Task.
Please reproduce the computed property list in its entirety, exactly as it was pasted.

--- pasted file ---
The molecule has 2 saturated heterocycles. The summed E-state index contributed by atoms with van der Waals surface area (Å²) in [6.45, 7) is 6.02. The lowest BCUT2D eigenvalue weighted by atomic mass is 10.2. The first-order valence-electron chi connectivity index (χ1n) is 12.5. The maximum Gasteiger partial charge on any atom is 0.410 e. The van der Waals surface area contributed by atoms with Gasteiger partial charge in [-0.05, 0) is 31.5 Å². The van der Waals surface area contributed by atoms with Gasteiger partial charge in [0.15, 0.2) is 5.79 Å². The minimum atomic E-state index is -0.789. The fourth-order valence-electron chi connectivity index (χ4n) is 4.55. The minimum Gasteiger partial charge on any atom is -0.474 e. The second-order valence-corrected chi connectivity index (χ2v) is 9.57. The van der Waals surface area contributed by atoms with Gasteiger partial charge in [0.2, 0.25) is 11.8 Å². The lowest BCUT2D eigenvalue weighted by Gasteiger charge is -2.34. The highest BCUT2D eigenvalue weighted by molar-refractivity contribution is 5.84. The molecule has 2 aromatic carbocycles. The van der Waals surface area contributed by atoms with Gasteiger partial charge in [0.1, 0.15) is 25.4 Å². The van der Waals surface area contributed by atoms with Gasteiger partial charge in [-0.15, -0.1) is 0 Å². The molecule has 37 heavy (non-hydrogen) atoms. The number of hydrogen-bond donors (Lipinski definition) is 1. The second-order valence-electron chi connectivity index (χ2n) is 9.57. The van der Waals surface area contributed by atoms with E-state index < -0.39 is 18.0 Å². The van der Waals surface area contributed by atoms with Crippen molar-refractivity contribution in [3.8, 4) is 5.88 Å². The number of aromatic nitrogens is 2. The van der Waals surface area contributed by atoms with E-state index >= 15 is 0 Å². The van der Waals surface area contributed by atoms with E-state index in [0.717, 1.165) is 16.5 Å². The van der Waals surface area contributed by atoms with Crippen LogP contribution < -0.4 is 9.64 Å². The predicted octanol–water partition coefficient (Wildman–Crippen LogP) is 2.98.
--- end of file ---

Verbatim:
The molecule has 2 saturated heterocycles. The summed E-state index contributed by atoms with van der Waals surface area (Å²) in [6.45, 7) is 6.02. The lowest BCUT2D eigenvalue weighted by atomic mass is 10.2. The first-order valence-electron chi connectivity index (χ1n) is 12.5. The maximum Gasteiger partial charge on any atom is 0.410 e. The van der Waals surface area contributed by atoms with Gasteiger partial charge in [-0.05, 0) is 31.5 Å². The van der Waals surface area contributed by atoms with Gasteiger partial charge in [0.15, 0.2) is 5.79 Å². The minimum atomic E-state index is -0.789. The fourth-order valence-electron chi connectivity index (χ4n) is 4.55. The minimum Gasteiger partial charge on any atom is -0.474 e. The second-order valence-corrected chi connectivity index (χ2v) is 9.57. The van der Waals surface area contributed by atoms with Gasteiger partial charge in [0.2, 0.25) is 11.8 Å². The lowest BCUT2D eigenvalue weighted by Gasteiger charge is -2.34. The highest BCUT2D eigenvalue weighted by molar-refractivity contribution is 5.84. The molecule has 2 aromatic carbocycles. The van der Waals surface area contributed by atoms with Gasteiger partial charge in [0.1, 0.15) is 25.4 Å². The van der Waals surface area contributed by atoms with Gasteiger partial charge in [-0.15, -0.1) is 0 Å². The molecule has 37 heavy (non-hydrogen) atoms. The number of hydrogen-bond donors (Lipinski definition) is 1. The second-order valence-electron chi connectivity index (χ2n) is 9.57. The van der Waals surface area contributed by atoms with E-state index < -0.39 is 18.0 Å². The van der Waals surface area contributed by atoms with Crippen molar-refractivity contribution in [3.8, 4) is 5.88 Å². The number of aromatic nitrogens is 2. The van der Waals surface area contributed by atoms with E-state index >= 15 is 0 Å². The van der Waals surface area contributed by atoms with E-state index in [0.717, 1.165) is 16.5 Å². The van der Waals surface area contributed by atoms with Crippen LogP contribution < -0.4 is 9.64 Å². The predicted octanol–water partition coefficient (Wildman–Crippen LogP) is 2.98.